8 traits of people who never feel good enough despite their success, according to psychology

Nothing you ever do or get in life will mean anything unless you can appreciate it.

That’s the trap that plenty of incredibly successful people inadvertently fall into.

They hope that the higher they climb, the better they will feel.

But that’s not what happens.

No matter how much they achieve, they don’t ever feel like it’s good enough.

The reason is down to some sneaky psychological factors that are silently playing out in the background.

It’s the following traits that are usually standing in the way of finding contentment…

1) They set themselves up to fall short by having unrealistic standards

Aka, they are perfectionists.

When you set impossible standards for yourself you are always going to be left frustrated.

The obvious problem with striving for flawlessness is that it can never be achieved. It’s the mythical gold at the end of the rainbow.

And continuing to chase it steals away your peace of mind, as Harvard Summer School reminds us:

“Because those with perfectionist tendencies focus so much on working to make everything perfect, they are likely to experience more dissatisfaction and disappointment in their everyday lives. Constantly thinking “I’m not good enough” can steal the joy from experiences.”

Sadly, all too often, perfectionists do not see the damage they are doing to themselves.

They mistakenly think that accepting only the best will drive better standards. But really, this overly demanding approach just leaves them with deep feelings of inadequacy.

2) They can’t help but compare themselves to what everyone else is doing

So-called comparisonitus seems all the more rife in our online era of living.

It’s so much harder to stay in your lane and focus on yourself when what everyone else is doing is thrust in your face.

Along with social media, it became commonplace for everyone to humble brag and present the glossiest possible image of their lives to the outside world.

Of course, 99% of it is just a skewed snapshot of reality, but that doesn’t make it any less envy-inducing.

Career and leadership coach Kathy Caprino reminds us that others’ success should only ever be used to spur us on in positive ways:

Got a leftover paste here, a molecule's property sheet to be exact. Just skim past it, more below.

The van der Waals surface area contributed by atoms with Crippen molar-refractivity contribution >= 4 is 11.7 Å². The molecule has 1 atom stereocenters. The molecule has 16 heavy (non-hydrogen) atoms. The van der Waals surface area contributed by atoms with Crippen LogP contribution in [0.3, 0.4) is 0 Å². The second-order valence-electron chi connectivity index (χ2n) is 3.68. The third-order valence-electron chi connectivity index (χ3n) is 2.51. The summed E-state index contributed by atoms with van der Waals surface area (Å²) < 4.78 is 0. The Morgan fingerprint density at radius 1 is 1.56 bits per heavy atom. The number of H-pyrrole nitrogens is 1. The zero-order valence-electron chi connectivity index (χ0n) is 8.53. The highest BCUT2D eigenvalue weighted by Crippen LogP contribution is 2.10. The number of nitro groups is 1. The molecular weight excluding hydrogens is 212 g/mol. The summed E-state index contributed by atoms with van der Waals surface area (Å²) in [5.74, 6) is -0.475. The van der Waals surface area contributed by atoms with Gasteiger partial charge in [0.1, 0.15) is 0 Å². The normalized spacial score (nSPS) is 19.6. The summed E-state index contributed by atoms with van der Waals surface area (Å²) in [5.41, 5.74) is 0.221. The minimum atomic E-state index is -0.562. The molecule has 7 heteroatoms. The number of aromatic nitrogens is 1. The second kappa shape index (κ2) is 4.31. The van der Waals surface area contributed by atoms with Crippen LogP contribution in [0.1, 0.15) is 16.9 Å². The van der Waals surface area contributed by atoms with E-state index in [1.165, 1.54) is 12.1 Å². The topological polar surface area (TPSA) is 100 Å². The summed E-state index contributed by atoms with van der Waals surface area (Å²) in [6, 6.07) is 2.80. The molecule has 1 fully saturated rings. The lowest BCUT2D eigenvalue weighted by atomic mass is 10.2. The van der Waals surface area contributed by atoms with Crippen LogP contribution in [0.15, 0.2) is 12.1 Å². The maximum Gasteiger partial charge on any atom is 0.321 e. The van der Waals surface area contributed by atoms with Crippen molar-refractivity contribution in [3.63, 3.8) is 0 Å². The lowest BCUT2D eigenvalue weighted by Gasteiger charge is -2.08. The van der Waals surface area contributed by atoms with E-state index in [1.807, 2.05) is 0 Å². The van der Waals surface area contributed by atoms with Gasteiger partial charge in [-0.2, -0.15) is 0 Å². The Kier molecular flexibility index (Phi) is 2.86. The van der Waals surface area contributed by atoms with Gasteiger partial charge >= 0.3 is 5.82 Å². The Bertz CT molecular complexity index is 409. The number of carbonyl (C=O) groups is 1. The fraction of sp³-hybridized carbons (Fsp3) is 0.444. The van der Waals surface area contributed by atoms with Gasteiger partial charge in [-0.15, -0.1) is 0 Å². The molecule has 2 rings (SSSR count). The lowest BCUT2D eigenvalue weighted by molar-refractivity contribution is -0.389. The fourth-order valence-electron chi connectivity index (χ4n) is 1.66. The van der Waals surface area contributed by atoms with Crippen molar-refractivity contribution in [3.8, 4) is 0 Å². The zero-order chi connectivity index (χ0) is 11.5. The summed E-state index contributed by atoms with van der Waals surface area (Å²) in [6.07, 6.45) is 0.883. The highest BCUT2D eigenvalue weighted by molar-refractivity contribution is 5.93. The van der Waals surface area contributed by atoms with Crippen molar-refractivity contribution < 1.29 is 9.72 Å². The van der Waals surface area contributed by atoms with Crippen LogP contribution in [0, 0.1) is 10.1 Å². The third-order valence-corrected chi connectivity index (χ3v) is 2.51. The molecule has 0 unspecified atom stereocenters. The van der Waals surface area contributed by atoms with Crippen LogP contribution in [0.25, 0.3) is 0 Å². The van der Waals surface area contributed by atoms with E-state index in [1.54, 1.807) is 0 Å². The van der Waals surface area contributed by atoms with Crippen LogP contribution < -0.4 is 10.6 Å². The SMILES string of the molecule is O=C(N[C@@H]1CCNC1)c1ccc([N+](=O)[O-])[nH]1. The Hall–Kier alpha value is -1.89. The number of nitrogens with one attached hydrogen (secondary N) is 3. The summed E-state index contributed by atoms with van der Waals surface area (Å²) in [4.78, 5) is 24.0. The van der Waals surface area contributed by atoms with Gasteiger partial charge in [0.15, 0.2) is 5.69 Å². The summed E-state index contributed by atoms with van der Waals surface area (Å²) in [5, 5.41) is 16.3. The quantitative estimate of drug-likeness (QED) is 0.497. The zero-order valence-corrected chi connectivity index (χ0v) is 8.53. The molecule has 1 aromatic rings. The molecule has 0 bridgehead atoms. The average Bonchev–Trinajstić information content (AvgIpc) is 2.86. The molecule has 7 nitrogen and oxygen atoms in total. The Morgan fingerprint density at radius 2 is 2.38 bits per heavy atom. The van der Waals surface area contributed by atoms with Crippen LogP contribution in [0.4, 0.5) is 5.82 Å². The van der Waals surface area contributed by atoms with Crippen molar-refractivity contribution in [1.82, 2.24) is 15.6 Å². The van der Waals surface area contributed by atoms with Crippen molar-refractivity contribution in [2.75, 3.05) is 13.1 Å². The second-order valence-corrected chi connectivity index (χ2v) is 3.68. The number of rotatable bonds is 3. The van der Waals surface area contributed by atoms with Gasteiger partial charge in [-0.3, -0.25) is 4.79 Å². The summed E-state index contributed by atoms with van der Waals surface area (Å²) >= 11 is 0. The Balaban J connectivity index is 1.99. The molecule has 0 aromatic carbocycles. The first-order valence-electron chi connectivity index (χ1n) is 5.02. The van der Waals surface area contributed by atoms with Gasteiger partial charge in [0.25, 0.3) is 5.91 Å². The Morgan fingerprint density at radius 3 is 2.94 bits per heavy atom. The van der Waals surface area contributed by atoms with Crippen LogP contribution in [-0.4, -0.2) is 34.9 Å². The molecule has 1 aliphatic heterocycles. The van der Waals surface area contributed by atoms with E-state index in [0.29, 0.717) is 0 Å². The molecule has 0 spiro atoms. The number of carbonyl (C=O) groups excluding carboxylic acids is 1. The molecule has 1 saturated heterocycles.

“The most important thing to understand is that there is a huge difference in energy and outcome between seeing other people’s success and using that vision to inspire you, versus beating yourself up mercilessly because you’re not where they are. If comparison makes you feel worthless and demoralized, unable to get what you want and “deserve,” and you resent others for what they have, it’s time to stop comparing or shift your approach to it.”

Rather than seek inspiration and motivation from others’ achievements, people who never feel good enough often engage in excessive comparison.

This only leads to feelings of inferiority. Part of the reason, as we’re about to see, is that they focus on what they lack rather than what they have.

3) They fail to recognize their many blessings

Nobody has it all. Fact.

Every road leads us all to different places. Sometimes we must make choices that prioritize one thing over another. Sacrifice is a part of success. 

If you insist on spending most of your time thinking about what you want more of it’s very difficult to feel contentment.

That’s not to say we cannot strive. Growth demands that we are spurred on by a desire to expand.

Sometimes successful people may fear that contentment will breed complacency. But what is certain is that success without any feelings of satisfaction is worthless.

The antidote is gratitude.

Rather than make you complacent, being thankful for all you already have can offer you the extra enthusiasm to keep going.

After all, it’s been shown to increase positive emotions, enhance resilience, and reduce stress and anxiety.

As resilience research scientist Jeff Thompson explains, it’s not about whitewashing over the bad, it’s just about leaning on the good to help see you through.

“Gratitude practices are not intended to minimize any hardships you have experienced or are still going through…Gratitude practices help you manage these tough times and remind you that if you stop and pause, there is still good all around us and it is happening each day.”

4) When their hard work pays off, they don’t feel like they deserve it and suffer imposter syndrome

People who lack empathy frequently say these phrases without realizing their impact 8 traits of people who never feel good enough despite their success, according to psychology

Imposter syndrome is another trait seen in people who never feel good enough.

As highlighted by Psychology Today, it can be a very widespread phenomenon.

“Around 25 to 30 percent of high achievers may suffer from imposter syndrome. And around 70 percent of adults may experience impostorism at least once in their lifetime, research suggests.”

The funny thing is that this self-doubt tends to plague the most competent and high-achieving individuals the most.

But perhaps that makes some sense when you consider research found it’s the people with

limited capability who are prone to overestimating their abilities.